That was it. Goodbye. The end of our relationship. More heartbreak.

I realise now that they were just temporary foster parents. They took me because they were paid to take me. I was, to put it bluntly, simply a commodity. Probably I helped to pay their mortgage. They took me to places and to visit their relatives only because they were going to do those things anyway.
I wonder if someone had taken the time to tell me the real situation right from the beginning, whether I would have understood. I think I would have, I'm told I was an intelligent child. But as usual it was a case of nobody taking the time to consider a child's feelings.

It was over 50 years ago when this happened. I thought I'd put the pain behind me, but right now as I write I feel angry. No wonder I made such a mess of my life, went off the rails, felt such a rage inside. The whole thing was almost engineered. Unthinking professional idiots shaped my formative years. I earned the right to be upset.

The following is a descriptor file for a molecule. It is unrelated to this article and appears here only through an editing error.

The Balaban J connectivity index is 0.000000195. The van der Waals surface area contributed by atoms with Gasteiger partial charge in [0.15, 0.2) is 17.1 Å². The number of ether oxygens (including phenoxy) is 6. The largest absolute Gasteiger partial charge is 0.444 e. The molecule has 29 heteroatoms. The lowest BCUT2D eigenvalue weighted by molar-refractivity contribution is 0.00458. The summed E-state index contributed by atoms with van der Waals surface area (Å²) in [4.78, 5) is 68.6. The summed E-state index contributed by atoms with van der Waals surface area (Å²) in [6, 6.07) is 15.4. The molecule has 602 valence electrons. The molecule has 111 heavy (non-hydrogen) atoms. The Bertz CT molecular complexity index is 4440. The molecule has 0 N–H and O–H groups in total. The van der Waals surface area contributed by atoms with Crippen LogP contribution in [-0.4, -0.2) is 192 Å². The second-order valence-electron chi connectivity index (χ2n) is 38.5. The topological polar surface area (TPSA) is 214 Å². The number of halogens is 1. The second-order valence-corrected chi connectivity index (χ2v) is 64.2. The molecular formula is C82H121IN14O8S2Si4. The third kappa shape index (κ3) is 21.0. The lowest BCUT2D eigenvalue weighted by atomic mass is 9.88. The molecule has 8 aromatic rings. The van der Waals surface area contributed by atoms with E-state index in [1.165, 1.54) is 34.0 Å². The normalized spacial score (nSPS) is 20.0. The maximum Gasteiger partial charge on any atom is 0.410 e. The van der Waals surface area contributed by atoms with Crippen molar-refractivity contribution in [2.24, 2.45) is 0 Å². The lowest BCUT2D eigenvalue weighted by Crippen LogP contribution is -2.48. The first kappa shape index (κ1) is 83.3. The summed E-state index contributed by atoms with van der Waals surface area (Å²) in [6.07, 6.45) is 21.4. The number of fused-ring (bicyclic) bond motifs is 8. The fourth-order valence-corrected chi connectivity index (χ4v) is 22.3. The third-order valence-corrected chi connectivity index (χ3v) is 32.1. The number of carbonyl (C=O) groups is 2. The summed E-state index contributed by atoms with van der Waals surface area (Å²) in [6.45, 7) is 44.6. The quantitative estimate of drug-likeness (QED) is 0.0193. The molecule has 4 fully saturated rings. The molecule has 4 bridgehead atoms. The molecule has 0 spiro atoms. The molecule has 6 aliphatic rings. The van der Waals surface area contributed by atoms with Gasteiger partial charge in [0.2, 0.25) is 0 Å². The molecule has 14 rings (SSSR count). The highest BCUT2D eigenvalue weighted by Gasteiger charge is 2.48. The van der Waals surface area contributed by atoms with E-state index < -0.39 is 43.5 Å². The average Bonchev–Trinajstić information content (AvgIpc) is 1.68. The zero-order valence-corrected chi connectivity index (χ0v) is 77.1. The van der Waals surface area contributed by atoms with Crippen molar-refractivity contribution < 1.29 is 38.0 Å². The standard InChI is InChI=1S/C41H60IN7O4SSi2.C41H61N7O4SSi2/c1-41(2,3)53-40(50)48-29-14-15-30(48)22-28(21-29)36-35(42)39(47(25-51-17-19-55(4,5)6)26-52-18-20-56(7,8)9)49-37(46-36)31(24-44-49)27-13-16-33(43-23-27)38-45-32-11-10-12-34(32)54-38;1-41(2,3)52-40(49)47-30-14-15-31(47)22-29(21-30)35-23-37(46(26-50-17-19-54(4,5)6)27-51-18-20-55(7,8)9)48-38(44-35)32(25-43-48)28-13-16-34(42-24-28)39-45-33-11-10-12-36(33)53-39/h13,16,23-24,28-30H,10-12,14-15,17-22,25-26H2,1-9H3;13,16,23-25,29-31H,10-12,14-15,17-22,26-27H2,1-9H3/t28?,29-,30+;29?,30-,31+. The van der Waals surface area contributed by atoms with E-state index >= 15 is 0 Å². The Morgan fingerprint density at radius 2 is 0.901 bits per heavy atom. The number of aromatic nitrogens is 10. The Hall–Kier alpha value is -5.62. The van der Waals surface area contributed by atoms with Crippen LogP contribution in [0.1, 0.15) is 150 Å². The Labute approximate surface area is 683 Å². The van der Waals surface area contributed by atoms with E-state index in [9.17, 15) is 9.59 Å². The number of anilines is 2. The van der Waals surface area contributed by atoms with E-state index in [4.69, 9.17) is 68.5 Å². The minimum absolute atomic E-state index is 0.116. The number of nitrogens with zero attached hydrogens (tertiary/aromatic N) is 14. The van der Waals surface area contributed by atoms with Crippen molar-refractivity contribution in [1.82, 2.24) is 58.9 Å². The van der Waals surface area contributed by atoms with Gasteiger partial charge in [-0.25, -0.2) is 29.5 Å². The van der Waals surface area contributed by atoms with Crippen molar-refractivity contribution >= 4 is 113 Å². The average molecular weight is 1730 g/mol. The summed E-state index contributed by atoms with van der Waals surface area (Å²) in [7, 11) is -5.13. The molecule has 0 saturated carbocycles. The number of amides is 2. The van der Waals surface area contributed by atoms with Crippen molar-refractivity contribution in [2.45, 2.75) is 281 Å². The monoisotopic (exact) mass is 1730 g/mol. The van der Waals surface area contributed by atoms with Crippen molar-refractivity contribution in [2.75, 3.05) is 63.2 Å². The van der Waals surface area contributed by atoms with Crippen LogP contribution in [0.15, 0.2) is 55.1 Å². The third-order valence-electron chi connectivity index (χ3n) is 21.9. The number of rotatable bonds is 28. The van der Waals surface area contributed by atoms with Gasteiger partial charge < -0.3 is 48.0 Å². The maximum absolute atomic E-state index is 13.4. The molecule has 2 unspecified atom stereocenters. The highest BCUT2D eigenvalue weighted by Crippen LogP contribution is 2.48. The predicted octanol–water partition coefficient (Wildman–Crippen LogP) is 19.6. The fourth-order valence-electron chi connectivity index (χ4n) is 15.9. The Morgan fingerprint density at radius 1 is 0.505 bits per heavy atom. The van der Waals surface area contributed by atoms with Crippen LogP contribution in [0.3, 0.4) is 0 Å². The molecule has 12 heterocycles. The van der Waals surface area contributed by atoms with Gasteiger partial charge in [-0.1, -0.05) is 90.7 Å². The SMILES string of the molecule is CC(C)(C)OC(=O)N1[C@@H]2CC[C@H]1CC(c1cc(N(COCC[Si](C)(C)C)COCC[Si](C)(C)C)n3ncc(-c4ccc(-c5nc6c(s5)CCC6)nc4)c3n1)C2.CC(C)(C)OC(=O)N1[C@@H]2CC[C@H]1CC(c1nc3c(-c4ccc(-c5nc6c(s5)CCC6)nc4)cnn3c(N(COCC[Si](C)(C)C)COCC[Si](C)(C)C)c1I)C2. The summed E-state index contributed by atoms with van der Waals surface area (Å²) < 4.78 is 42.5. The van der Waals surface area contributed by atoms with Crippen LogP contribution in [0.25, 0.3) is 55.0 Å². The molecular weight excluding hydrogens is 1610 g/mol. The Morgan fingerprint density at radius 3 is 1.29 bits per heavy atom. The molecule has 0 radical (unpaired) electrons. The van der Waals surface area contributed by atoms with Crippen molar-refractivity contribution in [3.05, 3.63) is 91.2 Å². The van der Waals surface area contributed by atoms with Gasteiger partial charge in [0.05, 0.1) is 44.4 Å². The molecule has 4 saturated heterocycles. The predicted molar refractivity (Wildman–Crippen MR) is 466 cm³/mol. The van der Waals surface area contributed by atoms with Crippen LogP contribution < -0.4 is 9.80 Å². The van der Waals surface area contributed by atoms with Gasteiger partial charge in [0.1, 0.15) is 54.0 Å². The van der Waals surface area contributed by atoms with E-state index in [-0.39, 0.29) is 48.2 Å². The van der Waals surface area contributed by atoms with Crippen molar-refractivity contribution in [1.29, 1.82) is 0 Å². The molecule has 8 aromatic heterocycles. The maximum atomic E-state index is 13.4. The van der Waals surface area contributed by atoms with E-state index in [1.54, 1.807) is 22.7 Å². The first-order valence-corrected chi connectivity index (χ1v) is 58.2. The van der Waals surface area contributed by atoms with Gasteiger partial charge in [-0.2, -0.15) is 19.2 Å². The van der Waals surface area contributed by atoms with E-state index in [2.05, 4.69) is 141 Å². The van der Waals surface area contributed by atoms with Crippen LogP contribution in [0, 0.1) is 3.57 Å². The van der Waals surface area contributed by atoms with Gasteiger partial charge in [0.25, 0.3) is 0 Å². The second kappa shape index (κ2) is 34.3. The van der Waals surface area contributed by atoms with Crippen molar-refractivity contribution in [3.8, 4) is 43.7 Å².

OK, sorry about that! Rant over. I'm a big boy now. I took the blows. I got knocked down, but I got up again. See, I'm indefatigable, I'm singing!
I want to make it clear that I do value the time I spent with Auntie Sheila and Uncle Bob. It was great while it lasted. The ending was thoughtless I suppose, but after all they were only doing a job of work.
Right that's it for now, I have to go. Got to look up that word, indefatigable.


  1. I get the feeling that in their way they cared about you. Otherwise they would not have made fun times for you when you were with them. Of course, they were playing at being a mommy and daddy and did not realize it. When they found out that they were to be real parents, they turned their attention to that. They served a valuable service for you because you knew for a time what it was like to be loved. And I get the feeling they did love you in a limited way. But knowing how love felt has undoubtedly enabled you to be the father that you are to your extremely handsome son George. You are right about many things. The people in charge of caring for children don't have caring souls. Certainly children need food and a place to sleep but love and knowing that they are cherished is just as important. And you certainly have earned the right to be angry and hurt and all of the other emotions you must feel at times.